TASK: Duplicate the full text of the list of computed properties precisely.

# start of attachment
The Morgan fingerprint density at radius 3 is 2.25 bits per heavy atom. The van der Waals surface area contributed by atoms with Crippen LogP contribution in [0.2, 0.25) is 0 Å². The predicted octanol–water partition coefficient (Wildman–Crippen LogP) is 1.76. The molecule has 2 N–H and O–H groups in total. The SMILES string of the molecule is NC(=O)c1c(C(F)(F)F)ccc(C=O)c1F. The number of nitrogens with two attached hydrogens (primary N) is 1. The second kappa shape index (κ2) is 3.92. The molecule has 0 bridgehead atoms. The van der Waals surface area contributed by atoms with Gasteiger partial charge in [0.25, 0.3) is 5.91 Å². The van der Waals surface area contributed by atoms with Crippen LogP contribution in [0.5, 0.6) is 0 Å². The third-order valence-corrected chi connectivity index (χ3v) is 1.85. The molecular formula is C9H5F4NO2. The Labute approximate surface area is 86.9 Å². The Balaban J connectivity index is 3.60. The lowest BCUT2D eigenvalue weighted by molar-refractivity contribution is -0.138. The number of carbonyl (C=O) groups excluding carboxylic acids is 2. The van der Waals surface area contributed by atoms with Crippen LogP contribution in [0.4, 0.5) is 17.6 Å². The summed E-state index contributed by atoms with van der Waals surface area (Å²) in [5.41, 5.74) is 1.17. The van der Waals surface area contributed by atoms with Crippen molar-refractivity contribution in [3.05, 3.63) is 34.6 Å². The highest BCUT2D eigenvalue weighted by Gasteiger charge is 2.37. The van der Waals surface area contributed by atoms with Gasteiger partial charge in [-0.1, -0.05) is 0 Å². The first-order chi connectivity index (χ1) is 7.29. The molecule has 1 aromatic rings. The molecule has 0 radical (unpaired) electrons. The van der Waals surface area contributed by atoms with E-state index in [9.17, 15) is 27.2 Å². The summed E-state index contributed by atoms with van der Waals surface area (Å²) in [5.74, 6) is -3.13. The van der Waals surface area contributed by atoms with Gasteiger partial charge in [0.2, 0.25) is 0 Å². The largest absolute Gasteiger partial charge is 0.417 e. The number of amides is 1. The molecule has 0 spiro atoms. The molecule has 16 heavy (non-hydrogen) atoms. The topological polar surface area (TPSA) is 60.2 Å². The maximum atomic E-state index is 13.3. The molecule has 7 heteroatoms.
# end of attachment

The Morgan fingerprint density at radius 3 is 2.25 bits per heavy atom. The van der Waals surface area contributed by atoms with Crippen LogP contribution in [0.2, 0.25) is 0 Å². The predicted octanol–water partition coefficient (Wildman–Crippen LogP) is 1.76. The molecule has 2 N–H and O–H groups in total. The SMILES string of the molecule is NC(=O)c1c(C(F)(F)F)ccc(C=O)c1F. The number of nitrogens with two attached hydrogens (primary N) is 1. The second kappa shape index (κ2) is 3.92. The molecule has 0 bridgehead atoms. The van der Waals surface area contributed by atoms with Gasteiger partial charge in [0.25, 0.3) is 5.91 Å². The van der Waals surface area contributed by atoms with Crippen LogP contribution in [0.5, 0.6) is 0 Å². The third-order valence-corrected chi connectivity index (χ3v) is 1.85. The molecular formula is C9H5F4NO2. The Labute approximate surface area is 86.9 Å². The Balaban J connectivity index is 3.60. The lowest BCUT2D eigenvalue weighted by molar-refractivity contribution is -0.138. The number of carbonyl (C=O) groups excluding carboxylic acids is 2. The van der Waals surface area contributed by atoms with Crippen LogP contribution in [0.4, 0.5) is 17.6 Å². The summed E-state index contributed by atoms with van der Waals surface area (Å²) in [5.41, 5.74) is 1.17. The van der Waals surface area contributed by atoms with Crippen molar-refractivity contribution in [3.05, 3.63) is 34.6 Å². The highest BCUT2D eigenvalue weighted by Gasteiger charge is 2.37. The van der Waals surface area contributed by atoms with Gasteiger partial charge in [-0.1, -0.05) is 0 Å². The first-order chi connectivity index (χ1) is 7.29. The molecule has 1 aromatic rings. The molecule has 0 radical (unpaired) electrons. The van der Waals surface area contributed by atoms with E-state index in [9.17, 15) is 27.2 Å². The summed E-state index contributed by atoms with van der Waals surface area (Å²) in [5.74, 6) is -3.13. The van der Waals surface area contributed by atoms with Gasteiger partial charge in [0.2, 0.25) is 0 Å². The largest absolute Gasteiger partial charge is 0.417 e. The number of amides is 1. The molecule has 0 spiro atoms. The molecule has 16 heavy (non-hydrogen) atoms. The topological polar surface area (TPSA) is 60.2 Å². The maximum atomic E-state index is 13.3. The molecule has 7 heteroatoms.